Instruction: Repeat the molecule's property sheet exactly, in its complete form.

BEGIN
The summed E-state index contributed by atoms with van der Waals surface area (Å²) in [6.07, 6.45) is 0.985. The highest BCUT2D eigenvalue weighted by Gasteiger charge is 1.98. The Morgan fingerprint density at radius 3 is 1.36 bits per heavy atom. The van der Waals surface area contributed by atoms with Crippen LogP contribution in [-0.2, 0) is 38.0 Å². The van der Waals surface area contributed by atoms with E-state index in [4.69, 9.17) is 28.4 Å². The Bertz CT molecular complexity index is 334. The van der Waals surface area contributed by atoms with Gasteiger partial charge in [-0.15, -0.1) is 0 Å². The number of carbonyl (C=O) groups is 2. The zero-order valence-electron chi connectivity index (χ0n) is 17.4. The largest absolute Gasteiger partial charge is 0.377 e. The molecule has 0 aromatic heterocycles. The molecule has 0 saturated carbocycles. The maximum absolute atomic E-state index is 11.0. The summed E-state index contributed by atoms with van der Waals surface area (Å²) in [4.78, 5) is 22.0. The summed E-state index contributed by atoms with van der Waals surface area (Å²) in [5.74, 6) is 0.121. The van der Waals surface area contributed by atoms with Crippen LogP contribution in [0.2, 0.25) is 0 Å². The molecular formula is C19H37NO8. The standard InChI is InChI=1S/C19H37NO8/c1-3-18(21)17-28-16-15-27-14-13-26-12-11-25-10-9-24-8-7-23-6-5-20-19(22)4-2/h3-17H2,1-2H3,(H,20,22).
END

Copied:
The summed E-state index contributed by atoms with van der Waals surface area (Å²) in [6.07, 6.45) is 0.985. The highest BCUT2D eigenvalue weighted by Gasteiger charge is 1.98. The Morgan fingerprint density at radius 3 is 1.36 bits per heavy atom. The van der Waals surface area contributed by atoms with Crippen LogP contribution in [-0.2, 0) is 38.0 Å². The van der Waals surface area contributed by atoms with E-state index in [4.69, 9.17) is 28.4 Å². The Bertz CT molecular complexity index is 334. The van der Waals surface area contributed by atoms with Gasteiger partial charge in [-0.15, -0.1) is 0 Å². The number of carbonyl (C=O) groups is 2. The zero-order valence-electron chi connectivity index (χ0n) is 17.4. The largest absolute Gasteiger partial charge is 0.377 e. The molecule has 0 aromatic heterocycles. The molecule has 0 saturated carbocycles. The maximum absolute atomic E-state index is 11.0. The summed E-state index contributed by atoms with van der Waals surface area (Å²) in [4.78, 5) is 22.0. The summed E-state index contributed by atoms with van der Waals surface area (Å²) in [5.74, 6) is 0.121. The van der Waals surface area contributed by atoms with Crippen LogP contribution in [0.2, 0.25) is 0 Å². The molecular formula is C19H37NO8. The standard InChI is InChI=1S/C19H37NO8/c1-3-18(21)17-28-16-15-27-14-13-26-12-11-25-10-9-24-8-7-23-6-5-20-19(22)4-2/h3-17H2,1-2H3,(H,20,22).